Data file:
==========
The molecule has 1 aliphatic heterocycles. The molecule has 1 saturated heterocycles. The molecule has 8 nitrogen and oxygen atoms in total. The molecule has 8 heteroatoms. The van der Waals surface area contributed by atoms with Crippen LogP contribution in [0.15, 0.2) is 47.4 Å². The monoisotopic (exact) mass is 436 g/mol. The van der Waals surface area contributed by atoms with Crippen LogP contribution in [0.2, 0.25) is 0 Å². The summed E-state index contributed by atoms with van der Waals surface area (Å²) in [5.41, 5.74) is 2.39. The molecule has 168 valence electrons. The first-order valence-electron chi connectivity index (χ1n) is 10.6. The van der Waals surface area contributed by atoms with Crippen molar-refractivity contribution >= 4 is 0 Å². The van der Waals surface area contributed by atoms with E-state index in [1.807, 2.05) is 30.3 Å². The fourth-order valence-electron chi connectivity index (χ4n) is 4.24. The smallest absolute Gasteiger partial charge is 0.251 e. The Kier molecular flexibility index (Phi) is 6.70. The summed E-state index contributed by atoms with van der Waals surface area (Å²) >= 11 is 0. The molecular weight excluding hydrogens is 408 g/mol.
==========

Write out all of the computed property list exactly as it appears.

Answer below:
The molecule has 1 aliphatic heterocycles. The molecule has 1 saturated heterocycles. The molecule has 8 nitrogen and oxygen atoms in total. The molecule has 8 heteroatoms. The van der Waals surface area contributed by atoms with Crippen LogP contribution in [0.15, 0.2) is 47.4 Å². The monoisotopic (exact) mass is 436 g/mol. The van der Waals surface area contributed by atoms with Crippen LogP contribution in [0.2, 0.25) is 0 Å². The summed E-state index contributed by atoms with van der Waals surface area (Å²) in [5.41, 5.74) is 2.39. The molecule has 168 valence electrons. The first-order valence-electron chi connectivity index (χ1n) is 10.6. The van der Waals surface area contributed by atoms with Crippen molar-refractivity contribution >= 4 is 0 Å². The van der Waals surface area contributed by atoms with E-state index in [1.807, 2.05) is 30.3 Å². The fourth-order valence-electron chi connectivity index (χ4n) is 4.24. The smallest absolute Gasteiger partial charge is 0.251 e. The Kier molecular flexibility index (Phi) is 6.70. The summed E-state index contributed by atoms with van der Waals surface area (Å²) >= 11 is 0. The molecular weight excluding hydrogens is 408 g/mol.